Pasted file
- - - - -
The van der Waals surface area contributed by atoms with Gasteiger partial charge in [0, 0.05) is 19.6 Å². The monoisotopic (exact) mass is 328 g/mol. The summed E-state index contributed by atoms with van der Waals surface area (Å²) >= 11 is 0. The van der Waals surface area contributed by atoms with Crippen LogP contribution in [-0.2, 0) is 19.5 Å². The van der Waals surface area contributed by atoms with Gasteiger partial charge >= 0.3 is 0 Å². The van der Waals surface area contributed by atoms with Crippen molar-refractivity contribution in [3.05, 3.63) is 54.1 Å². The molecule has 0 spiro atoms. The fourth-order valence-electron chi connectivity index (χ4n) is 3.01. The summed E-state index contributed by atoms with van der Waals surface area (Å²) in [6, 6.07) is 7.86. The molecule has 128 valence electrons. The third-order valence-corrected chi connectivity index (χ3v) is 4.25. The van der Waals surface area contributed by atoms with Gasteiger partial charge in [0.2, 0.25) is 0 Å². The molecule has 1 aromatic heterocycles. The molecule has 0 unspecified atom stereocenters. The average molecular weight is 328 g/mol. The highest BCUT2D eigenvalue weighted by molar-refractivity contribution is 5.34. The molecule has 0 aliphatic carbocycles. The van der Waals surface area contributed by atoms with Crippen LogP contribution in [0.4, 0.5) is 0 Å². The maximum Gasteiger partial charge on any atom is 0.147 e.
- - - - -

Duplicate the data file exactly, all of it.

The van der Waals surface area contributed by atoms with Gasteiger partial charge in [0, 0.05) is 19.6 Å². The monoisotopic (exact) mass is 328 g/mol. The summed E-state index contributed by atoms with van der Waals surface area (Å²) >= 11 is 0. The van der Waals surface area contributed by atoms with Crippen LogP contribution in [-0.2, 0) is 19.5 Å². The van der Waals surface area contributed by atoms with Gasteiger partial charge >= 0.3 is 0 Å². The van der Waals surface area contributed by atoms with Crippen molar-refractivity contribution in [3.05, 3.63) is 54.1 Å². The molecule has 0 spiro atoms. The fourth-order valence-electron chi connectivity index (χ4n) is 3.01. The summed E-state index contributed by atoms with van der Waals surface area (Å²) in [6, 6.07) is 7.86. The molecule has 128 valence electrons. The third-order valence-corrected chi connectivity index (χ3v) is 4.25. The van der Waals surface area contributed by atoms with Gasteiger partial charge in [0.2, 0.25) is 0 Å². The molecule has 1 aromatic heterocycles. The molecule has 0 unspecified atom stereocenters. The average molecular weight is 328 g/mol. The highest BCUT2D eigenvalue weighted by molar-refractivity contribution is 5.34. The molecule has 0 aliphatic carbocycles. The van der Waals surface area contributed by atoms with Crippen LogP contribution in [0.4, 0.5) is 0 Å². The maximum Gasteiger partial charge on any atom is 0.147 e.